The science-fiction elements are really excellent, that's the main reason why anyone would want to read it. But I'm also recommending it on Tildes for another reason. I really enjoyed how this book portrayed people arguing with each other. In the book, people with different, sometimes opposed ideologies have to live and work together, and to decide on a common course of action in the most important situation they ever faced.

      I loved how even the characters that are somewhat in the position of scientific or political opponents were presented as mostly having naturally reasonable and normal decision making skills instead of being caricatures. Characters on all sides of the issue are written such that even when they do make irrational decisions or decisions that you disagree with, the motivations are always well understood and it is easy to empathize.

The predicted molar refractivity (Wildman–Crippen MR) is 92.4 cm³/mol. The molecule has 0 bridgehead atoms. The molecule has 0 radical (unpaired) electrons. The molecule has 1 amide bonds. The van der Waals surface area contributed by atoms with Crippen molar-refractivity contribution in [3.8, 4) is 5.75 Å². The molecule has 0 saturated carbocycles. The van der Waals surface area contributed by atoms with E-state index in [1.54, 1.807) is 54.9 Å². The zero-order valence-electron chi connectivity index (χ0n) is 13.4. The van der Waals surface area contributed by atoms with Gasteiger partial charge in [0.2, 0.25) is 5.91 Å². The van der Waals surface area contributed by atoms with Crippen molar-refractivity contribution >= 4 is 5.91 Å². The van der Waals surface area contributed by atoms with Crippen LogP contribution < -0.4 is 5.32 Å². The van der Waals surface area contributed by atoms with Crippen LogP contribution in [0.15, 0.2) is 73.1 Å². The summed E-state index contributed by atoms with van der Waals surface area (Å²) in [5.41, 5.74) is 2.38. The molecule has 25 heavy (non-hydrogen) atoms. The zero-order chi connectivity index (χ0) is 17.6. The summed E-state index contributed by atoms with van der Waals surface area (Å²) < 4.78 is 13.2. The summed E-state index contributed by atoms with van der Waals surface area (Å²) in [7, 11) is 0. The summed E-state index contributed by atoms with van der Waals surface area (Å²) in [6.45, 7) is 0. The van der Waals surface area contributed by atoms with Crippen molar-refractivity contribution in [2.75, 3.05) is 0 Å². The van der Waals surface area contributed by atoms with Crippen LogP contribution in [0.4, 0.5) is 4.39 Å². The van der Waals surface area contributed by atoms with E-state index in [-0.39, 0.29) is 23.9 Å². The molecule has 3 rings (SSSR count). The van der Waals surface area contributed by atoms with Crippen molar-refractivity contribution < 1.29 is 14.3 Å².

My favorite quote from the book is

      There's nothing worse than a label to cement people's loyalties.

      This book shaped the way in which I approach conflicts today.

      No Tildes user will fail to notice that the hot topics in ~tildes are about conflicts emerging around controversial and difficult to handle issues. I thought that some of you may be interested in a science-fiction book that deals with conflict in a serious and remarkable way.

      Just to make things clear, the topics of the book are not related to the popular controversial topics on Tildes, and I'm not recommending it as a guide for how to deal with Tildes' issues specifically. Rather, it is a pretty damn awesome science-fiction story which happens to have some interesting elements about conflict that I hope some of you may enjoy thinking about and which happen to have some relevancy to the community's current climate.